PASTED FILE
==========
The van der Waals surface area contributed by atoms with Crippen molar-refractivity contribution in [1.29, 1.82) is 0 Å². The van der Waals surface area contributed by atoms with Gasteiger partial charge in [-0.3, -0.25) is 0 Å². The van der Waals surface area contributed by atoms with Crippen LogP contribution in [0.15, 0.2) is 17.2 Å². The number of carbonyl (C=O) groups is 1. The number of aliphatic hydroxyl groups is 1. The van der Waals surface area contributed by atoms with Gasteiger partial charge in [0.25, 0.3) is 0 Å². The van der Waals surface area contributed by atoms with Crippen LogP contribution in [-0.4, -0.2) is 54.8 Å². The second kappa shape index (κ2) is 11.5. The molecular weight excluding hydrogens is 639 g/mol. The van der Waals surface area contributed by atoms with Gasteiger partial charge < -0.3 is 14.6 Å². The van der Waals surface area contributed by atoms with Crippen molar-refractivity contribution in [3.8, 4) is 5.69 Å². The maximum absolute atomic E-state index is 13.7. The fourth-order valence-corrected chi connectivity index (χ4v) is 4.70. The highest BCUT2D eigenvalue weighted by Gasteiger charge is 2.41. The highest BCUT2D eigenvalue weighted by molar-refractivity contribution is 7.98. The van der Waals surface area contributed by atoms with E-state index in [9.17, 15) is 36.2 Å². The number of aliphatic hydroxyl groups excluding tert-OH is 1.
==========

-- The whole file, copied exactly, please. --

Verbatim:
The van der Waals surface area contributed by atoms with Crippen molar-refractivity contribution in [1.29, 1.82) is 0 Å². The van der Waals surface area contributed by atoms with Gasteiger partial charge in [-0.3, -0.25) is 0 Å². The van der Waals surface area contributed by atoms with Crippen LogP contribution in [0.15, 0.2) is 17.2 Å². The number of carbonyl (C=O) groups is 1. The number of aliphatic hydroxyl groups is 1. The van der Waals surface area contributed by atoms with Gasteiger partial charge in [0.25, 0.3) is 0 Å². The van der Waals surface area contributed by atoms with Crippen LogP contribution in [-0.4, -0.2) is 54.8 Å². The second kappa shape index (κ2) is 11.5. The molecular weight excluding hydrogens is 639 g/mol. The van der Waals surface area contributed by atoms with Gasteiger partial charge < -0.3 is 14.6 Å². The van der Waals surface area contributed by atoms with Crippen molar-refractivity contribution in [3.8, 4) is 5.69 Å². The maximum absolute atomic E-state index is 13.7. The fourth-order valence-corrected chi connectivity index (χ4v) is 4.70. The highest BCUT2D eigenvalue weighted by Gasteiger charge is 2.41. The highest BCUT2D eigenvalue weighted by molar-refractivity contribution is 7.98. The van der Waals surface area contributed by atoms with E-state index in [9.17, 15) is 36.2 Å². The number of aliphatic hydroxyl groups excluding tert-OH is 1.